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Vayeishev Parshah Lesson

Vayeishev Parshah Lesson

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Rikky’s room looked very much like the carnival her class was planning for Hanukkah. Papers, streamers, balloons, tickets, prizes, and boxes were scattered all around. Rikky was the class president, and her friends were going to come over soon to organize the project.

Rikky sat hunched over her plan book. “What are we going to do?” she thought. “We don’t have enough room to set up all the booths.” She tried to rearrange the floor plan again on a fresh piece of paper.

While Rikky was busy working, her sister came into the room. “Rikky, our class is putting on a Hanukkah play. I’m one of the seven sons of Hanna who wouldn’t bow down to the idol. I can’t decide which costume to wear.”

“Oh!” blurted out Rikky. “I’m busy enough with my own problems, and I can’t possibly worry about yours!” Rikky went back to her work. She didn’t notice her mother standing in the doorway of her room.

“Rikky, I’m happy that you are so involved in a good project,” her mother said with a smile. “I’m sure it’s a lot of work and that you have to handle many details. Still, you might try to put your affairs aside for a moment and help someone else with theirs. Think what Joseph did when he was imprisoned in Egypt.”

Rikky put down her pen and looked at her mother. To tell the truth, she was pleased to take a break from her project.

“Joseph,” her mother continued, “certainly had plenty of problems of his own. Nevertheless, he paid attention to other prisoners as well.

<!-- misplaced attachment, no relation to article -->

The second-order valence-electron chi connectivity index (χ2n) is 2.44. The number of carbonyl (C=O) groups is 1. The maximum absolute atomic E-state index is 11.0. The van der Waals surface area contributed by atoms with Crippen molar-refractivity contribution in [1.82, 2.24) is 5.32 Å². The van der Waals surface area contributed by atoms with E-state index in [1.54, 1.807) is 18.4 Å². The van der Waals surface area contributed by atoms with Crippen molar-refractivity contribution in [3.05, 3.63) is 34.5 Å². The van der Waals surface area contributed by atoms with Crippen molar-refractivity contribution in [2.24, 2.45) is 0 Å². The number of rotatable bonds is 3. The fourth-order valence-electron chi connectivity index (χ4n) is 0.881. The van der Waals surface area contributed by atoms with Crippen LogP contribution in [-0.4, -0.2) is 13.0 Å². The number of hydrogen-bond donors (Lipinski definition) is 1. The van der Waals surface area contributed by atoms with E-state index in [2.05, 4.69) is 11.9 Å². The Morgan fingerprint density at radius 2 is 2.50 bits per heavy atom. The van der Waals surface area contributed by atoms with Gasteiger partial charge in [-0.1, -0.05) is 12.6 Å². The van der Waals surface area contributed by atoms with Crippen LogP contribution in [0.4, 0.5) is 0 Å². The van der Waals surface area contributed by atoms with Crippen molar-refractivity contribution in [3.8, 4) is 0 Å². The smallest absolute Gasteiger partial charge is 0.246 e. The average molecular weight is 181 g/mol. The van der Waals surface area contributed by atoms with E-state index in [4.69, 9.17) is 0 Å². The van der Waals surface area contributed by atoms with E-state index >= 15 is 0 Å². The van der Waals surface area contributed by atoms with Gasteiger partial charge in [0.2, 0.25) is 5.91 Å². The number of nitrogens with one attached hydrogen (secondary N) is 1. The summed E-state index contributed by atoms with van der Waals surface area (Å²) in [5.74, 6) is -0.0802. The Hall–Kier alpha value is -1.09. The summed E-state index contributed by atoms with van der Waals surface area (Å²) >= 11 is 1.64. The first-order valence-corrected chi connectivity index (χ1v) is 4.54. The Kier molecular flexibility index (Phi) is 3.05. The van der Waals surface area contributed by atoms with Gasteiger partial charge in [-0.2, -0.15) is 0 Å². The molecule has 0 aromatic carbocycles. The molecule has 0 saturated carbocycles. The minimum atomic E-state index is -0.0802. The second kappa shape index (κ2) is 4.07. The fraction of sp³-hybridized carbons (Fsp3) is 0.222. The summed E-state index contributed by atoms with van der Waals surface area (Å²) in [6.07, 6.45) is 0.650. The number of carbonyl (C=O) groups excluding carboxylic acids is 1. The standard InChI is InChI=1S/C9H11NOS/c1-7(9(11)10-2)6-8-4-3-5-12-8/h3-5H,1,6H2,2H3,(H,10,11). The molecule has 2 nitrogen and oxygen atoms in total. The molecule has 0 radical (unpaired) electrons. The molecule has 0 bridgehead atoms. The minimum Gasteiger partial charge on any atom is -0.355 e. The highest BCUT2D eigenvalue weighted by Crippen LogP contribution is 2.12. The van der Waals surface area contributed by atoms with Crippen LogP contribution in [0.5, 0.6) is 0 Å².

“One day, Joseph noticed that the royal butler and baker were in a bad mood. Joseph was probably not in a great mood himself, since he was taken from his family and thrown into prison. Still, he listened patiently to their dreams, and he offered them some advice.

“This was very typical of Joseph. He was a person who cared about others even if he had his own worries. When he was born, his mother said, Joseph HaShem li ben "acher"G‑d gave me "another" son. Acher means ‘another.’ It also means an "outsider." Joseph cares for other people even those who are different, and even those who are outsiders. He reaches out to these people and brings them close, making the "outsider" an "insider."

Adapted from the writings of Rebbetzin Malka Touger, who is the author of many books for both children and adults. Her children's series on the Parsha can be purchased here.
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